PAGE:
Salwa Al-Daghili, a member of the Libyan Political Dialogue Forum (LPDF) said that the “lack of a correct, realistic, and accurate diagnosis of the Libyan crisis is the biggest reason for the failure of the national reconciliation file.”
“The absence of a real will to complete transitional justice and national reconciliation, is also among the reasons for failure,” she tweeted.
The LPDF member added that the “faltering of the political track, the lack of mutual trust, the defects of the laws regarding transitional justice, and the use of violence are also factors.”
In September, the Deputy Head of Libya’s Presidential Council (PC), Abdullah Al-Lafi described the National Reconciliation Project “as a necessity for the country’s stabilization.” He reiterated the ongoing efforts to complete this project.
This came during a panel discussion held by the PC on reconciliation, and ways to enhance local participation. Al-Lafi affirmed the importance of “diverse participation by the Libyan people, in order to ensure the success of this project, which is led and owned by the Libyans themselves.”
At the end of August, Al-Lafi chaired a panel discussion on the project. This was attended by the Justice Minister, Halima Al-Bousifi, a number of judges, and law professors.
Al-Lafi said that the meeting comes “under increasingly difficult circumstances, due to the continuing disagreement between political parties.” He noted that the draft Transitional Justice Law “constitutes a major pillar of the National Reconciliation Project.”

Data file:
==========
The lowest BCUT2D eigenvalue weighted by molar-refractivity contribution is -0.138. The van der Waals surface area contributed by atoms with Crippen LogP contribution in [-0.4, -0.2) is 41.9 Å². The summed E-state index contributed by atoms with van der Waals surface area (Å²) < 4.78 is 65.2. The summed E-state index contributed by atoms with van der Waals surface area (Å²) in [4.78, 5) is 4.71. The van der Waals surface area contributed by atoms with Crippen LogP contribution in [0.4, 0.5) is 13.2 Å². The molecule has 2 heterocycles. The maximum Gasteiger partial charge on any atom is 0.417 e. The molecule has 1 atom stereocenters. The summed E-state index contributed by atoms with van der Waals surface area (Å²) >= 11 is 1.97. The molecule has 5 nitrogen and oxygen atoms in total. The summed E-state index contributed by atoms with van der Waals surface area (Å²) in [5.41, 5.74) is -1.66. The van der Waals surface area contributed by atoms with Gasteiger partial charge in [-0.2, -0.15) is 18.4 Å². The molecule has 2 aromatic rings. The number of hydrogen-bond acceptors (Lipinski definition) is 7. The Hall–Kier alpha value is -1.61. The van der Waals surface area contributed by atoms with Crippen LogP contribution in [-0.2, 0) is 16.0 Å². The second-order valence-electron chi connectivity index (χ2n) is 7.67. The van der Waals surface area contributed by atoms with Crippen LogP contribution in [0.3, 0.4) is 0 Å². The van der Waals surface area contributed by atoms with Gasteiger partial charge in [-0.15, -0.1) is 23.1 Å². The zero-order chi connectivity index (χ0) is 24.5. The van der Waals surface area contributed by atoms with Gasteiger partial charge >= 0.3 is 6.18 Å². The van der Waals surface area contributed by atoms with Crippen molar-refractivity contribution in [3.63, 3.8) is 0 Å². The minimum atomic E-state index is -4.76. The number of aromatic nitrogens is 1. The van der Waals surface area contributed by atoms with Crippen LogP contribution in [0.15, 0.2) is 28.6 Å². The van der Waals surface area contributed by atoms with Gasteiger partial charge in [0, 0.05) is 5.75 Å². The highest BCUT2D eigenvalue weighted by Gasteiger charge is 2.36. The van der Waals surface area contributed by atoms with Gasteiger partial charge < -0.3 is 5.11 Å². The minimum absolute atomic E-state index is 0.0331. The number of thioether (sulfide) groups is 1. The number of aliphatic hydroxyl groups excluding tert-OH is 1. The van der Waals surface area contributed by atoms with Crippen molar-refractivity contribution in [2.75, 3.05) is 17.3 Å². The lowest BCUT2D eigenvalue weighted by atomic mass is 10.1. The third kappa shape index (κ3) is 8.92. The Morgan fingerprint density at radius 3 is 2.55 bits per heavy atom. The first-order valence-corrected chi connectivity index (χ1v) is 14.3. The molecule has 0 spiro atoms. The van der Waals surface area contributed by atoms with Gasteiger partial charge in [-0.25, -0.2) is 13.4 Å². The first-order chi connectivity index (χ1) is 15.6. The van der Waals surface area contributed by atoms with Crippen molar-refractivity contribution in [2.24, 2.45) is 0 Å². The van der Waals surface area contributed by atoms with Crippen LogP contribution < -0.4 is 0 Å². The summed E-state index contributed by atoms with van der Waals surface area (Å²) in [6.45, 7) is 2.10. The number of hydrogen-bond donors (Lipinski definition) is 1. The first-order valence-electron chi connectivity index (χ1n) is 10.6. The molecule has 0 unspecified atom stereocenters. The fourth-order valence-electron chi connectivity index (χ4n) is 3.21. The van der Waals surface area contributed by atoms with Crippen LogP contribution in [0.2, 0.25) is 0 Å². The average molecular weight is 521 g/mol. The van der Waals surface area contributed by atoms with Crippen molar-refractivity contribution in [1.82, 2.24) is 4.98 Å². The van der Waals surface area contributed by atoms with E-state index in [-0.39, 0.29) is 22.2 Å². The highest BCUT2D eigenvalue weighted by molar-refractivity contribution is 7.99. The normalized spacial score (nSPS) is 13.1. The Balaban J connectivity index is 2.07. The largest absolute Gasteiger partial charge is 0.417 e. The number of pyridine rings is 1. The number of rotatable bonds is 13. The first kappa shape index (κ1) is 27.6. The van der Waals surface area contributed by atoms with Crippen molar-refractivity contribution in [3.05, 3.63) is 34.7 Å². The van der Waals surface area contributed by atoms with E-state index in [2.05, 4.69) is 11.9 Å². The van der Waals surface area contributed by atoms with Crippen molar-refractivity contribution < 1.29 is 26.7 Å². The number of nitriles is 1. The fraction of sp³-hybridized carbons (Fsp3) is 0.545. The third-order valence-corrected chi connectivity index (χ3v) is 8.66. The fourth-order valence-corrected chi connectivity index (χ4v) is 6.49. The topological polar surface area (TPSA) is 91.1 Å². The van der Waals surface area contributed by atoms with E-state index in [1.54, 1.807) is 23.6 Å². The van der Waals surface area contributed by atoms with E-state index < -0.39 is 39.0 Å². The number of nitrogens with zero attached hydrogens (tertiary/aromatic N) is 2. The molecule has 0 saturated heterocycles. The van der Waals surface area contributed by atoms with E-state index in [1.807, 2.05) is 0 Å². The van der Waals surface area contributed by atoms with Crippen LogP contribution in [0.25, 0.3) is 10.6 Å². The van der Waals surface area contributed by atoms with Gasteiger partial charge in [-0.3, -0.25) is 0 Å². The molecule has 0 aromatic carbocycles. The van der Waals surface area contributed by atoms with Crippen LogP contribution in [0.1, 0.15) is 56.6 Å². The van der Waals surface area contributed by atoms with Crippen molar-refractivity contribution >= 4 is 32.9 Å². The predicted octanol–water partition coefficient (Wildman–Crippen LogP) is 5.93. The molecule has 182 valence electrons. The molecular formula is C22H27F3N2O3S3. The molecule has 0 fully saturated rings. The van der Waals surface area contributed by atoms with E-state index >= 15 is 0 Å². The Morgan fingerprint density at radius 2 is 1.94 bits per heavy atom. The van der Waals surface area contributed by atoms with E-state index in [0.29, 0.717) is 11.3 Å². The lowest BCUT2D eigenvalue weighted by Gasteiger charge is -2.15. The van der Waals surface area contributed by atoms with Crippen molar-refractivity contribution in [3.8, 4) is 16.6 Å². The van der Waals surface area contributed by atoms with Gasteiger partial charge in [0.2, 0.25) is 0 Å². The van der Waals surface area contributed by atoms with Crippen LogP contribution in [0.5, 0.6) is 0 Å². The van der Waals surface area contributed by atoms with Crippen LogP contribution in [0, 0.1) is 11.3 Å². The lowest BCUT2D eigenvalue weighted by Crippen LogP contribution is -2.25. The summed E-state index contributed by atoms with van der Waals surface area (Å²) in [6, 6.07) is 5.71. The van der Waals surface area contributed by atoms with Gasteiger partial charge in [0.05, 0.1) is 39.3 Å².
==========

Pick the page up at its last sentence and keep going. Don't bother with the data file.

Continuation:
He explained that this would “address the shortcomings of previous legislation, by formulating a unified law that allows the country’s leaders to gather and reform the relationship between its people.”
He affirmed the importance of the project, during the current stage that Libya is witnessing.
Meanwhile, the President of the Supreme Court, Counselor Mohamed Al-Hafi said “the Libyan people need reconciliation, to turn a new page, and overcome differences to ensure stability.” He explained that the “law will lay a solid foundation for comprehensive reconciliation.”
On 9 June, the Libyan Presidential Council announced the imminent launch of the comprehensive national reconciliation project, as assigned by the LPDF. The announcement was made during a meeting between Al-Lafi and Paul Soler, the French Special Envoy to Libya.
Al-Lafi stressed that the reconciliation project “will address all important issues to end the transitional stages in the country and reach the stage of permanent stability.”
“It is a national project owned by the Libyan people and it is free from all restrictions and directives,” Al-Lafi said.
On 5 April 2021, the Presidential Council officially announced the inauguration of a High Commission for Libyan National Reconciliation. The project is yet to be implemented.